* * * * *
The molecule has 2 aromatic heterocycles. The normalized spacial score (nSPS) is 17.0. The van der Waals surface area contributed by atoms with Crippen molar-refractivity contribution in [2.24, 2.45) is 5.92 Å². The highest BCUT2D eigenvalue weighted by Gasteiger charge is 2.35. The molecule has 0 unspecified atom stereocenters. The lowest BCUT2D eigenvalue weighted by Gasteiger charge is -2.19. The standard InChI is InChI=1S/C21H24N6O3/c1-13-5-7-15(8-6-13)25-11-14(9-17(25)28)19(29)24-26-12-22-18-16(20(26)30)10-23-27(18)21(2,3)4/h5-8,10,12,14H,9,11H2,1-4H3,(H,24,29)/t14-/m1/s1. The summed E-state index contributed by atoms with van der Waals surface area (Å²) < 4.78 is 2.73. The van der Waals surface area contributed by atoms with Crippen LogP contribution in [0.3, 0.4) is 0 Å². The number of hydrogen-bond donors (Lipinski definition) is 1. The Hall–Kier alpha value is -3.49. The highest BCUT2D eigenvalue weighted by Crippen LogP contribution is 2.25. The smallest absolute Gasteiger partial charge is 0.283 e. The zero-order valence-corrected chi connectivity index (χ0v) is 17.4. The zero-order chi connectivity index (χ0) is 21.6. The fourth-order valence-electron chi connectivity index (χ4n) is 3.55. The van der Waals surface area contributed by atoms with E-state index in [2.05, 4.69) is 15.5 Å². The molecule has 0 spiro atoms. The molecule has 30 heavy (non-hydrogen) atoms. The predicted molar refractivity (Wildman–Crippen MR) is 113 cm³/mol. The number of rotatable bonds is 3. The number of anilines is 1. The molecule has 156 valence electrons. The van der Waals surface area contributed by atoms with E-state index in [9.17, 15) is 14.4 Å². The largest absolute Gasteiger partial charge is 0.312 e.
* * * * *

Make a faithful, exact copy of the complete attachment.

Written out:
The molecule has 2 aromatic heterocycles. The normalized spacial score (nSPS) is 17.0. The van der Waals surface area contributed by atoms with Crippen molar-refractivity contribution in [2.24, 2.45) is 5.92 Å². The highest BCUT2D eigenvalue weighted by Gasteiger charge is 2.35. The molecule has 0 unspecified atom stereocenters. The lowest BCUT2D eigenvalue weighted by Gasteiger charge is -2.19. The standard InChI is InChI=1S/C21H24N6O3/c1-13-5-7-15(8-6-13)25-11-14(9-17(25)28)19(29)24-26-12-22-18-16(20(26)30)10-23-27(18)21(2,3)4/h5-8,10,12,14H,9,11H2,1-4H3,(H,24,29)/t14-/m1/s1. The summed E-state index contributed by atoms with van der Waals surface area (Å²) < 4.78 is 2.73. The van der Waals surface area contributed by atoms with Crippen LogP contribution in [0.3, 0.4) is 0 Å². The number of hydrogen-bond donors (Lipinski definition) is 1. The Hall–Kier alpha value is -3.49. The highest BCUT2D eigenvalue weighted by Crippen LogP contribution is 2.25. The smallest absolute Gasteiger partial charge is 0.283 e. The zero-order valence-corrected chi connectivity index (χ0v) is 17.4. The zero-order chi connectivity index (χ0) is 21.6. The fourth-order valence-electron chi connectivity index (χ4n) is 3.55. The van der Waals surface area contributed by atoms with E-state index in [2.05, 4.69) is 15.5 Å². The molecule has 0 spiro atoms. The molecule has 30 heavy (non-hydrogen) atoms. The predicted molar refractivity (Wildman–Crippen MR) is 113 cm³/mol. The number of rotatable bonds is 3. The number of anilines is 1. The molecule has 156 valence electrons. The van der Waals surface area contributed by atoms with E-state index in [9.17, 15) is 14.4 Å². The largest absolute Gasteiger partial charge is 0.312 e.